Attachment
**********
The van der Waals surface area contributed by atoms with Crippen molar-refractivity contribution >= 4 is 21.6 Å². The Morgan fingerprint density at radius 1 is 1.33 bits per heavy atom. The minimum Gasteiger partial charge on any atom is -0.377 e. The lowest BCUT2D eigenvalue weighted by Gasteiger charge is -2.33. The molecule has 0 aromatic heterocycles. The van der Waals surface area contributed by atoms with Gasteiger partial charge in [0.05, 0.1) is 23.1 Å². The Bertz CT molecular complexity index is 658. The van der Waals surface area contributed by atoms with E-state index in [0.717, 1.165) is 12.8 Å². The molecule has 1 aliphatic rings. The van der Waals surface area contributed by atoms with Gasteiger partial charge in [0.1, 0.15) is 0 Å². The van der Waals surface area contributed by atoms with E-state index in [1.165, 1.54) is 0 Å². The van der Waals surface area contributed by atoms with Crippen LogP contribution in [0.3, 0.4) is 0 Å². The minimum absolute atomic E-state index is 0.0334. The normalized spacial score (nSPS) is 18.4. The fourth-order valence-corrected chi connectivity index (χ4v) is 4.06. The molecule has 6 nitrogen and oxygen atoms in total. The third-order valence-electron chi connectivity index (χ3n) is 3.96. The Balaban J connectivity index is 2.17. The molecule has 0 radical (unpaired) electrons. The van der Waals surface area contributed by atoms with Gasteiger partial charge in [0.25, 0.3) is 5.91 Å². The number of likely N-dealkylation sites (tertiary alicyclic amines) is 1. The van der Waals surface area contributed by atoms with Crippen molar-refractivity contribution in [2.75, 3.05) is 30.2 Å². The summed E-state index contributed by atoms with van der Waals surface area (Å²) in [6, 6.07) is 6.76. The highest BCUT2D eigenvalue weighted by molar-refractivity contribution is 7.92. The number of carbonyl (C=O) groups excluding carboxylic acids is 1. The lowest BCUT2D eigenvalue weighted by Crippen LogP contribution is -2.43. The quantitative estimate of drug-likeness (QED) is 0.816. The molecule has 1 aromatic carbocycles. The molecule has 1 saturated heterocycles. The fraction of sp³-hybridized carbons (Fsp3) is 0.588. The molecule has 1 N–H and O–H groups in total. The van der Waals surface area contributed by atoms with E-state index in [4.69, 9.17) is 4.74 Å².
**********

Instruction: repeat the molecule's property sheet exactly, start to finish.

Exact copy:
The van der Waals surface area contributed by atoms with Crippen molar-refractivity contribution >= 4 is 21.6 Å². The Morgan fingerprint density at radius 1 is 1.33 bits per heavy atom. The minimum Gasteiger partial charge on any atom is -0.377 e. The lowest BCUT2D eigenvalue weighted by Gasteiger charge is -2.33. The molecule has 0 aromatic heterocycles. The van der Waals surface area contributed by atoms with Gasteiger partial charge in [0.05, 0.1) is 23.1 Å². The Bertz CT molecular complexity index is 658. The van der Waals surface area contributed by atoms with E-state index in [0.717, 1.165) is 12.8 Å². The molecule has 1 aliphatic rings. The van der Waals surface area contributed by atoms with Gasteiger partial charge in [0.1, 0.15) is 0 Å². The van der Waals surface area contributed by atoms with E-state index in [1.165, 1.54) is 0 Å². The van der Waals surface area contributed by atoms with Crippen LogP contribution in [0.3, 0.4) is 0 Å². The minimum absolute atomic E-state index is 0.0334. The normalized spacial score (nSPS) is 18.4. The fourth-order valence-corrected chi connectivity index (χ4v) is 4.06. The molecule has 6 nitrogen and oxygen atoms in total. The third-order valence-electron chi connectivity index (χ3n) is 3.96. The Balaban J connectivity index is 2.17. The molecule has 0 radical (unpaired) electrons. The van der Waals surface area contributed by atoms with Gasteiger partial charge in [0.25, 0.3) is 5.91 Å². The number of likely N-dealkylation sites (tertiary alicyclic amines) is 1. The van der Waals surface area contributed by atoms with Crippen molar-refractivity contribution in [2.75, 3.05) is 30.2 Å². The summed E-state index contributed by atoms with van der Waals surface area (Å²) in [6, 6.07) is 6.76. The highest BCUT2D eigenvalue weighted by molar-refractivity contribution is 7.92. The number of carbonyl (C=O) groups excluding carboxylic acids is 1. The lowest BCUT2D eigenvalue weighted by Crippen LogP contribution is -2.43. The quantitative estimate of drug-likeness (QED) is 0.816. The molecule has 1 aromatic carbocycles. The molecule has 1 saturated heterocycles. The fraction of sp³-hybridized carbons (Fsp3) is 0.588. The molecule has 1 N–H and O–H groups in total. The van der Waals surface area contributed by atoms with E-state index in [4.69, 9.17) is 4.74 Å².